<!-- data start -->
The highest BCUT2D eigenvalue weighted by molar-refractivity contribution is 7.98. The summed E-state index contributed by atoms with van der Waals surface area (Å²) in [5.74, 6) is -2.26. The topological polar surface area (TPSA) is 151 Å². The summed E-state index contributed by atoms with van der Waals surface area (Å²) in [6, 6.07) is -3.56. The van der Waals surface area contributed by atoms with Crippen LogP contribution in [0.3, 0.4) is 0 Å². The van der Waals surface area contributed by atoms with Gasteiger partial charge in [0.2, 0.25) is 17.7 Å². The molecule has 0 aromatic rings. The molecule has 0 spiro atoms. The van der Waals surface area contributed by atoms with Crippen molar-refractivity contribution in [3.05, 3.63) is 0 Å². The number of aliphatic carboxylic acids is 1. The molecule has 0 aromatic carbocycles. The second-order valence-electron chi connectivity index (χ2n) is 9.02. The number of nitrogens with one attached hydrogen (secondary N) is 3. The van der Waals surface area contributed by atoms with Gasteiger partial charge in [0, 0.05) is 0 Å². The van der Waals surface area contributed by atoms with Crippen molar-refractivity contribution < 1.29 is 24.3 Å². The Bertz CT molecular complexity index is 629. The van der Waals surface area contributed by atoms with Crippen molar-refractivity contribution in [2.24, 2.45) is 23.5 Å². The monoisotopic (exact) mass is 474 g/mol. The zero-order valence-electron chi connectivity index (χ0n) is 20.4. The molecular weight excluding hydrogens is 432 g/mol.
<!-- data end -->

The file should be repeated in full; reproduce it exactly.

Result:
The highest BCUT2D eigenvalue weighted by molar-refractivity contribution is 7.98. The summed E-state index contributed by atoms with van der Waals surface area (Å²) in [5.74, 6) is -2.26. The topological polar surface area (TPSA) is 151 Å². The summed E-state index contributed by atoms with van der Waals surface area (Å²) in [6, 6.07) is -3.56. The van der Waals surface area contributed by atoms with Crippen LogP contribution in [0.3, 0.4) is 0 Å². The van der Waals surface area contributed by atoms with Gasteiger partial charge in [0.2, 0.25) is 17.7 Å². The molecule has 0 aromatic rings. The molecule has 0 spiro atoms. The van der Waals surface area contributed by atoms with Crippen molar-refractivity contribution in [3.05, 3.63) is 0 Å². The number of aliphatic carboxylic acids is 1. The molecule has 0 aromatic carbocycles. The second-order valence-electron chi connectivity index (χ2n) is 9.02. The number of nitrogens with one attached hydrogen (secondary N) is 3. The van der Waals surface area contributed by atoms with Gasteiger partial charge in [0, 0.05) is 0 Å². The van der Waals surface area contributed by atoms with Crippen molar-refractivity contribution < 1.29 is 24.3 Å². The Bertz CT molecular complexity index is 629. The van der Waals surface area contributed by atoms with Crippen molar-refractivity contribution in [2.24, 2.45) is 23.5 Å². The monoisotopic (exact) mass is 474 g/mol. The zero-order valence-electron chi connectivity index (χ0n) is 20.4. The molecular weight excluding hydrogens is 432 g/mol.